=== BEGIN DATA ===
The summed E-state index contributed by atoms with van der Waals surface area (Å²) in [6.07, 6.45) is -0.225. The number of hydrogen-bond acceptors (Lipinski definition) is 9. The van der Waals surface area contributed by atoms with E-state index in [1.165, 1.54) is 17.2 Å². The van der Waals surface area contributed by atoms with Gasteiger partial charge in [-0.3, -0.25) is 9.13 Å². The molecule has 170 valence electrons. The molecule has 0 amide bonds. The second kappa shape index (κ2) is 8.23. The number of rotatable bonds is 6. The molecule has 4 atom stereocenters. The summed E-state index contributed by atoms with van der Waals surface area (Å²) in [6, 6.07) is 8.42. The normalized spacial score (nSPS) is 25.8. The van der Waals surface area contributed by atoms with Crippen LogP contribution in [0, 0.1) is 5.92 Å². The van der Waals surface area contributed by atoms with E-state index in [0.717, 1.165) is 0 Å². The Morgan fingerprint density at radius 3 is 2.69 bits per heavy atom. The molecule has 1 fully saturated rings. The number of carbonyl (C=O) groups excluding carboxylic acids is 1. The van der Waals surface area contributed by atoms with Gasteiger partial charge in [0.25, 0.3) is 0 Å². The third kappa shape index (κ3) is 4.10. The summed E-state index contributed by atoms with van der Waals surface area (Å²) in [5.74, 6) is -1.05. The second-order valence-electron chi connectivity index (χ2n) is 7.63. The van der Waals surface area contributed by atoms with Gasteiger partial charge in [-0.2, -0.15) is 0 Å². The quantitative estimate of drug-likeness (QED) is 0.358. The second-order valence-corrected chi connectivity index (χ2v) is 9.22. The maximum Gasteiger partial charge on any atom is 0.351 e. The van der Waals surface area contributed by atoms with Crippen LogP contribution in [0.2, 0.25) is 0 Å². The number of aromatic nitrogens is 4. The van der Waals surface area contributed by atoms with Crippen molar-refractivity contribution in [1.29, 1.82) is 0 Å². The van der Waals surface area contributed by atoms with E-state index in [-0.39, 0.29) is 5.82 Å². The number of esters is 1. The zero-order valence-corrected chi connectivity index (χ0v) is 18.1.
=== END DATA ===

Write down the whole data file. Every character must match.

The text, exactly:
The summed E-state index contributed by atoms with van der Waals surface area (Å²) in [6.07, 6.45) is -0.225. The number of hydrogen-bond acceptors (Lipinski definition) is 9. The van der Waals surface area contributed by atoms with E-state index in [1.165, 1.54) is 17.2 Å². The van der Waals surface area contributed by atoms with Gasteiger partial charge in [-0.3, -0.25) is 9.13 Å². The molecule has 170 valence electrons. The molecule has 0 amide bonds. The second kappa shape index (κ2) is 8.23. The number of rotatable bonds is 6. The molecule has 4 atom stereocenters. The summed E-state index contributed by atoms with van der Waals surface area (Å²) in [6, 6.07) is 8.42. The normalized spacial score (nSPS) is 25.8. The van der Waals surface area contributed by atoms with Crippen LogP contribution in [0, 0.1) is 5.92 Å². The van der Waals surface area contributed by atoms with E-state index in [0.717, 1.165) is 0 Å². The Morgan fingerprint density at radius 3 is 2.69 bits per heavy atom. The molecule has 1 fully saturated rings. The number of carbonyl (C=O) groups excluding carboxylic acids is 1. The van der Waals surface area contributed by atoms with Gasteiger partial charge in [0.25, 0.3) is 0 Å². The third kappa shape index (κ3) is 4.10. The summed E-state index contributed by atoms with van der Waals surface area (Å²) in [5.74, 6) is -1.05. The second-order valence-electron chi connectivity index (χ2n) is 7.63. The van der Waals surface area contributed by atoms with Gasteiger partial charge in [-0.2, -0.15) is 0 Å². The quantitative estimate of drug-likeness (QED) is 0.358. The second-order valence-corrected chi connectivity index (χ2v) is 9.22. The maximum Gasteiger partial charge on any atom is 0.351 e. The van der Waals surface area contributed by atoms with Crippen LogP contribution in [0.2, 0.25) is 0 Å². The number of aromatic nitrogens is 4. The van der Waals surface area contributed by atoms with Crippen molar-refractivity contribution in [1.29, 1.82) is 0 Å². The van der Waals surface area contributed by atoms with E-state index in [-0.39, 0.29) is 5.82 Å². The number of esters is 1. The zero-order valence-corrected chi connectivity index (χ0v) is 18.1.